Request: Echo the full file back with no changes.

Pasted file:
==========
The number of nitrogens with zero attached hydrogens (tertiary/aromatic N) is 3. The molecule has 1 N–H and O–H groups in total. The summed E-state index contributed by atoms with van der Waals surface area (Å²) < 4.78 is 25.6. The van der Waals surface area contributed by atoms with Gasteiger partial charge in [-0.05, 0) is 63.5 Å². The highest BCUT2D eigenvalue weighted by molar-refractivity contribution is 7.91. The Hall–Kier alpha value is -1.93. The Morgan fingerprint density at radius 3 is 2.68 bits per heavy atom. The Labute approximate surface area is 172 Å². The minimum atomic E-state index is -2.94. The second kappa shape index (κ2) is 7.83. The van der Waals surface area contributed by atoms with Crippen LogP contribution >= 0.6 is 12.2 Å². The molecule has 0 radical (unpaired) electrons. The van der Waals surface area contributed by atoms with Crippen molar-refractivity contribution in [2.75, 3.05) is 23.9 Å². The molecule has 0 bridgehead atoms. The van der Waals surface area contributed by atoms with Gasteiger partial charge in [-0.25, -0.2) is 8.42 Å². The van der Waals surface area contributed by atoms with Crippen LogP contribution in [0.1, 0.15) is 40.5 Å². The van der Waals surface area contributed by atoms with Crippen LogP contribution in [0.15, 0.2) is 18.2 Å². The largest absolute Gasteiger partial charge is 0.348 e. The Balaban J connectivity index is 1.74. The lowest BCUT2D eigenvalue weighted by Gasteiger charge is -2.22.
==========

The number of nitrogens with zero attached hydrogens (tertiary/aromatic N) is 3. The molecule has 1 N–H and O–H groups in total. The summed E-state index contributed by atoms with van der Waals surface area (Å²) < 4.78 is 25.6. The van der Waals surface area contributed by atoms with Gasteiger partial charge in [-0.05, 0) is 63.5 Å². The highest BCUT2D eigenvalue weighted by molar-refractivity contribution is 7.91. The Hall–Kier alpha value is -1.93. The Morgan fingerprint density at radius 3 is 2.68 bits per heavy atom. The Labute approximate surface area is 172 Å². The minimum atomic E-state index is -2.94. The second kappa shape index (κ2) is 7.83. The van der Waals surface area contributed by atoms with Crippen LogP contribution >= 0.6 is 12.2 Å². The molecule has 0 radical (unpaired) electrons. The van der Waals surface area contributed by atoms with Crippen molar-refractivity contribution in [2.75, 3.05) is 23.9 Å². The molecule has 0 bridgehead atoms. The van der Waals surface area contributed by atoms with Gasteiger partial charge in [-0.25, -0.2) is 8.42 Å². The van der Waals surface area contributed by atoms with Crippen LogP contribution in [0.1, 0.15) is 40.5 Å². The van der Waals surface area contributed by atoms with Crippen LogP contribution in [0.15, 0.2) is 18.2 Å². The largest absolute Gasteiger partial charge is 0.348 e. The Balaban J connectivity index is 1.74. The lowest BCUT2D eigenvalue weighted by Gasteiger charge is -2.22.